Jack turned back to the others. “Go! We'll buy you time!” Ellie hesitated at the door and turned back to clasp his hand.
“Thank you, Jack Rabbit. Be careful.” He nodded, pushing back his hood, showing her his worried yet confident expression, and all but pushed her through the door.
Ellie and her grandparents flew down the stairs and out the back. They met no one. The door at the bottom of the stairs had been locked, but it was easily picked open.
They were cautious as they walked the back roads to the complex where they'd parked their car. Again, they saw no one. Once they made it to the complex, it was easy enough to climb the stairs to the third floor, though they had to go considerably slower for her grandmother.
At the top, Ellie paused to glance out the window, searching in vain for her friend, hoping to see him racing through the rain. He grandmother, breathing heavily now, put a hand on her shoulder, and they supported each other to the car.
“Damn it!” The old man slowed down as they rounded the street.
“What are those?”
“I don't know, but they need to move!”
“Should I get out and...”
“No Ellie!,” they both snapped at her. She slouched back against the seat of the car and the woman shot her an apologetic look.
The car inched slowly toward one of the blocks in front of it.
“Come on, you pile of rusty nails!” The old car sputtered momentarily when it hit the block, then it started forward again, gentling pushing the block out of its way. The resulting hole was just big enough for the car to inch through and the man speeded down the back road.
The city was full of twists and turns. Many times they found themselves lost or their way blocked. Finally, they managed to find the road that would take them to the highway.
Ellie was clutching her slightly frayed seatbelt, looking worriedly out the window into the rain and her grandparents were arguing over the light that refused to turn green, when something slammed into the side of the car.
“Hey!” a voice shouted, and Ellie smiled widely. She opened the side door the a sopping Jack.
“Get in, hurry,” the older man said, frustrated.
Jack threw in a skateboard before climbing in and pulled off his jacket with difficulty. Ellie handed him one of hers and helped him to buckle the stubborn seat belt.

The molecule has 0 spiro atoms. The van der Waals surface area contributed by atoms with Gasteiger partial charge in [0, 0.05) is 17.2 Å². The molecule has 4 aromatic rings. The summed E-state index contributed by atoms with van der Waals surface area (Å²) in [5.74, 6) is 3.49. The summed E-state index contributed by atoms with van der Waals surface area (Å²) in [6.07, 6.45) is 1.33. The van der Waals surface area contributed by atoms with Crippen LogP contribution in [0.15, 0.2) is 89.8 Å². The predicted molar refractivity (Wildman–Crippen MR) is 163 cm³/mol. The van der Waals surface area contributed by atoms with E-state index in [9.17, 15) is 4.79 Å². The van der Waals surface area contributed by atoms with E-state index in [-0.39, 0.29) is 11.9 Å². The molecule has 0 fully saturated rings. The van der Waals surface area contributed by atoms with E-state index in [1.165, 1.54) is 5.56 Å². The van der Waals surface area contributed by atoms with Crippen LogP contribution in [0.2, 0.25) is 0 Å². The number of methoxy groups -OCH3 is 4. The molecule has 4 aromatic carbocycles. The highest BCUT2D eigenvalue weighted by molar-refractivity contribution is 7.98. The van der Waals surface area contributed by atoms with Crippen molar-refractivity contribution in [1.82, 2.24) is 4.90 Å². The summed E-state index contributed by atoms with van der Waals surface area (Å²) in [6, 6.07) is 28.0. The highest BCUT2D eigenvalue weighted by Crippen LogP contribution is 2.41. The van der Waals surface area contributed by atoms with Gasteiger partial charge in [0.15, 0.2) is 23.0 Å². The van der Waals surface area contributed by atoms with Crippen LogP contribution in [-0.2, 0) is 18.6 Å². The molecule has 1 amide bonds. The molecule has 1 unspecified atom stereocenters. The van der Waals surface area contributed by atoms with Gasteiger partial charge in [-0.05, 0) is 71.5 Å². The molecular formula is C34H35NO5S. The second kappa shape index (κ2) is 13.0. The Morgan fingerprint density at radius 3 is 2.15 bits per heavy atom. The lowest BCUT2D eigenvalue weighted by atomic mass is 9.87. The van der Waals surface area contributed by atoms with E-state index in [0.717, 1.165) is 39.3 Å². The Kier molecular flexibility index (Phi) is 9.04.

“Borrowed the skateboard from Cricket so I could catch you guys.”
“You all right?”
“That's it!” Ellie's grandfather slammed the peddle and took off through the red light. Ellie and Jack clutched each other's hands.
“Yeah. Cricket's fine too. He wanted me to give you this.” Jack pulled Ellie closer and enveloped her in a complete hug. She burrowed her face in his arm, ignoring the fact that he was wet.
He pulled away and when the woman looked back, expecting him to go on. Ellie grabbed his hand again, squeezing it when the car lurched.
“We set up a few obstacles of our own. The company's men will be far behind us.”
The three looked impressed and Ellie smiled, knowing she would get the exaggerated version of the story later.
As they neared the ramp to the highway, traffic slowed, and their faces became downcast again.
Jack looked back and squeezed her hand hard. Ellie turned around, gasping. Two white vans were approaching their car, scientific research logos printed on their doors.
Trading looks, they reached under the seats, hands reaching for the guns they left there.
Slowly the car inched toward the highway. The grandparents saw the vans too, and the car swerved dangerously to put another lane between them.
After a few minutes which stretched on forever, the vans passed by and they all sighed as they turned onto the highway.
Ellie's grandfather glanced behind her. “Oh, you two, put those down. What were you going to do, soak them?”
“Couldn't hurt,” Jack laughed and Ellie laughed with him.
She relaxed against the seat, still holding his hand, and sighed. Some part of her mind looked out at the storm and worried what would happen when her parents' storm did come. But she closed the part off and thought only that she had done what she had to do and now they could go. It was over.